iTunes update spies on your listening and sends it to Apple?

Cory Doctorow writes on Boing Boing: “A new version of Apple’s iTunes for Mac appears to communicate information about every song you play to Apple, and it’s not clear if there’s any way to turn this off, nor what Apple’s privacy policy is on this information.

Yesterday, I updated my version of iTunes to 6.0.2, at the recommendation of Apple’s Software Update program. I noticed immediately that iTunes had a new pane in the main window — the “Mini-Store” which showed albums and tracks for sale by the artist whose song was presently playing.

The question is: how does Apple know which version of the Mini-Store to show you unless iTunes first transmits the current song that you’re playing to Apple? I’ve turned off the Mini-Store, but a look at Apple’s site, the iTunes license, and the iTunes documentation does not state whether this turns off this spyware behavior, or whether it merely causes iTunes not to show me things to buy based on the track I’m presently playing.”

Some of his readers have looked at the situation with packet sniffers and confirmed that if you turn off the mini-store function, iTunes does not upload any information, and Steve Jobs says that Apple discards any personal information the Ministore transmits to Apple.

Doctorow gives the credit for breaking this story to Marc at since1968.com, and makes note of this typology of silly apologists for Apple’s behavior:

  • “It’s not spyware if Apple does it.”
  • “Stop hyperventilating, iTMS is only collecting the songs you play. Where’s the harm?”
  • “It’s your duty to monitor your outbound traffic..”
  • “Corollary: You should expect that companies will take your information without asking, and it’s your duty to sniff and counter as desired.”
  • “Privacy is dead, stop acting like companies are immoral for spying on you.”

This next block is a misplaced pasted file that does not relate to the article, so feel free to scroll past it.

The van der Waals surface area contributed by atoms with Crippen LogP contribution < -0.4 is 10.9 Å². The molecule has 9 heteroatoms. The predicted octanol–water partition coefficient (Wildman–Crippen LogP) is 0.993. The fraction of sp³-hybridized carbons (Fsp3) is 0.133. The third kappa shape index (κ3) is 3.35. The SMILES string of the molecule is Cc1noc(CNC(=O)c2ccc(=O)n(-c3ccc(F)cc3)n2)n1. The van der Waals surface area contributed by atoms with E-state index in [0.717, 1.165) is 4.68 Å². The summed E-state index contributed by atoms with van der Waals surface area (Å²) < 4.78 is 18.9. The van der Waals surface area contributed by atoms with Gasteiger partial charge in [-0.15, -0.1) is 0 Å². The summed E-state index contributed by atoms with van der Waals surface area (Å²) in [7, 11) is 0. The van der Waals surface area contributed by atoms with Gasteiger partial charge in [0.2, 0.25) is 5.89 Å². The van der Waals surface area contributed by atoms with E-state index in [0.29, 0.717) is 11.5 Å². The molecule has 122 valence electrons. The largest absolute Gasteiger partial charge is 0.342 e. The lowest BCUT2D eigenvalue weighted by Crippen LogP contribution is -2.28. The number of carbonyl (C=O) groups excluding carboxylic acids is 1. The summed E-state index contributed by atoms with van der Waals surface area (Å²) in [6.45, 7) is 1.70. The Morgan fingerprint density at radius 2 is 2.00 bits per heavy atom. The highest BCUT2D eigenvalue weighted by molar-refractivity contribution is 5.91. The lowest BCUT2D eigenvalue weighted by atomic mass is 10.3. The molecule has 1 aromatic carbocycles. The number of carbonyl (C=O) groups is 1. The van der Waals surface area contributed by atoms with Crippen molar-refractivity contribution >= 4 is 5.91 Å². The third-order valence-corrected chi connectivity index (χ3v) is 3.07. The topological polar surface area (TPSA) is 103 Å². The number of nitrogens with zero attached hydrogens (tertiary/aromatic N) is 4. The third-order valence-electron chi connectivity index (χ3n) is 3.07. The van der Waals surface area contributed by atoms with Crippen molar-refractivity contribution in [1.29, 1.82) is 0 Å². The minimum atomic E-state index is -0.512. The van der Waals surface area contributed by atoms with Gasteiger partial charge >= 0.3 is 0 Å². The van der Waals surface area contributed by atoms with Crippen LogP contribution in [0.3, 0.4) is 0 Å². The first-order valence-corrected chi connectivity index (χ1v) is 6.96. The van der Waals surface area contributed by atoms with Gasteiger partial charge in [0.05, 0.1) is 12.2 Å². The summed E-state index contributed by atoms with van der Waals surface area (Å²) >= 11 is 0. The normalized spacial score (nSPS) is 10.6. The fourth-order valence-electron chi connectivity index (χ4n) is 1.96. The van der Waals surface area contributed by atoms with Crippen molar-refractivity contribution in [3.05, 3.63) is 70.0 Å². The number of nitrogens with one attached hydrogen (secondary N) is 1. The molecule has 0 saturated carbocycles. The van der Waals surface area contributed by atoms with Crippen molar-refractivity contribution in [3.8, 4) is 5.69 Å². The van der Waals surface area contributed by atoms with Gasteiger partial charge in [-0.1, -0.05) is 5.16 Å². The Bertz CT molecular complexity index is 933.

I often get a version of some of these whenever I raise privacy concern about any sort of corporate behavior — either it is my responsibility to try to protect my privacy, or I should give it up and recognize that the battle is long since lost. I’ll be damned if I roll over and accept the latter; as to the former, I agree that it is my responsibility, when the data is collected transparently. For instance, to avoid their building a consumer database on me, I never sign up for the frequent buyers’ discount programs at large corporate chains at which I am forced to shop, since there are virtually no independent pharmacies, supermarkets, pet shops or stationery stores around anymore. (I am fortunate enough not to be faced with the same dilemma at Barnes and Noble or Borders, since I can frequent one of two wonderful independent bookstores and never shop the chains at all.) Likewise, as Marc’s discussion suggests, if I rip a CD into iTunes, it queries Gracenote for the tags on the tracks, but it tells me it is doing so.

“What I do assert is that sending a packet of your information, however innocuous that information may be, to a third party without your consent or knowledge is foot-in-the-door behavior: if customers don’t make it clear that it’s got to be disclosed now, companies will take the lack of opposition as assent. It’s not evil; it’s just what corporations do.”